Mangan Kapampangan through the lens of the Clasios

I had a wonderful time with the Clasio family. It was their sense of humor that made this tour more fun. I’m beginning to think that this food tour is really for families, fraternities, associations or barkadas. My recent tour with this close-knit family serves as a perfect example.

I was asked to meet Wynzyl’s brother-in-law, Carl, in Taft  at 4:30 in the morning. The gods were on my side because I almost got mugged (this deserves a separate post) before taking a cab to reach the rendezvous. After picking up the rest of the group in Taguig and Las Piñas, we made a quick trip to the town of Guagua.

The group was a bit  surprised to find out that Lechón pugón also known as liemporn will be served for breakfast. Yes, we started the day right and healthy. It was a glimpse of things to come.

Here are some photos taken from the talented lens of Karl Marx Photography.

Lechón pugón. This was the star of the breakfast table.

The Pugón. This is where the magic happens.

The hearty breakfast in Lapid’s Bakery deserved a brief stroll through the old church and a quick stop at Galan’s Chicharon Store. Pampangos also play the Filipino Name Game a lot, from Sinabon (a laundry service in Guagua) and Poracay (a resort in Porac, Pampanga) to its sizes of atchara found in Galan’s.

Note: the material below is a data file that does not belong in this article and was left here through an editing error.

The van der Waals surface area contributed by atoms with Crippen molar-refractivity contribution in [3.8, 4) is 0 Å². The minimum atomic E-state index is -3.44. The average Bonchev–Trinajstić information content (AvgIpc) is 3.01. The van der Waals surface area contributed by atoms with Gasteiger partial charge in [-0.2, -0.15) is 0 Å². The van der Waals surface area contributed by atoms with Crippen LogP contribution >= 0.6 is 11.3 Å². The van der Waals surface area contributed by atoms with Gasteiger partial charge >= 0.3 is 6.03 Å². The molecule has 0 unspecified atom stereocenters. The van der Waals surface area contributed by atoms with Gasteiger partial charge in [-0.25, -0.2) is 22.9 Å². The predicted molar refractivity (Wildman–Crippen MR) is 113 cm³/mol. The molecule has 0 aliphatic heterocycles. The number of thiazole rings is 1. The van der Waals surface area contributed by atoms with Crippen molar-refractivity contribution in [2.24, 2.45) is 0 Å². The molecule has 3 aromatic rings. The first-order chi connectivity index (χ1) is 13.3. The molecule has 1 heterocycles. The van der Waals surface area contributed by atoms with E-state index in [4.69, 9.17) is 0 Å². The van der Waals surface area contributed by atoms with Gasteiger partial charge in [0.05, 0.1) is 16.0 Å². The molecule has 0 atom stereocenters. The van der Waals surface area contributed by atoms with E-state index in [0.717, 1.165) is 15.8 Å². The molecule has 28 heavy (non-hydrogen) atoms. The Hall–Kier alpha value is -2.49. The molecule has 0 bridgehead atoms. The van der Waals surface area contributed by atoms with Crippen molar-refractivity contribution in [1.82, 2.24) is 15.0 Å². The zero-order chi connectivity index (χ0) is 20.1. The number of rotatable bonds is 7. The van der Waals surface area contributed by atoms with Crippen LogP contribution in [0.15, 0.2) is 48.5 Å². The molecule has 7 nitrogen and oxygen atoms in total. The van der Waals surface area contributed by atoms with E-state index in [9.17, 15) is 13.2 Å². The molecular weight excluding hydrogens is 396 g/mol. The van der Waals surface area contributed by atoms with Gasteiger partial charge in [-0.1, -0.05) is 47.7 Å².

To each his own poison. Take your pick.

Our next stop was the nearby town of Santa Rita. We took time to visit the Ocampo-Lansang factory, which is known to create those sinful sweets such as the sansrival and turrones de casuy. Our timing was just impeccable because it’s the Duman Festival.

We’re lucky that the doors were still open because Tito Ramon (We could be related because my grandparents lived in the next barangay.) told us that they will close shop early for the fiesta.

Sansrival. Take a bite, it’s all right.

Lunch was served at Atching Lillian’s place. It’s quite interesting to note that she was able to connect with guests that I tour on a deeper level. This time, we found out that her uncle used to be neighbors with the Clasios when they were starting out. Amazing.

Atching Lillian with her apo, Jacob and the Clasios.

We made a quick stop at Carreon’s Sweets for more pasalubong and a brief demo, a secret in making its life-extending plantanillas. What more can you ask for more? ;-)

Plantanillas. The secret’s still kept.

Angeles City was our next stop. We were given a special tour by the museum guide, Kim Tinio. He shared a very interesting story about Culiat, the old name of Angeles and historical figures that shaped this city.

All ears. Kim Tinio describing the Kapampangan kitchen.

The facade of the Holy Rosary Church. We stopped by this beautiful church before leaving for San Fernando.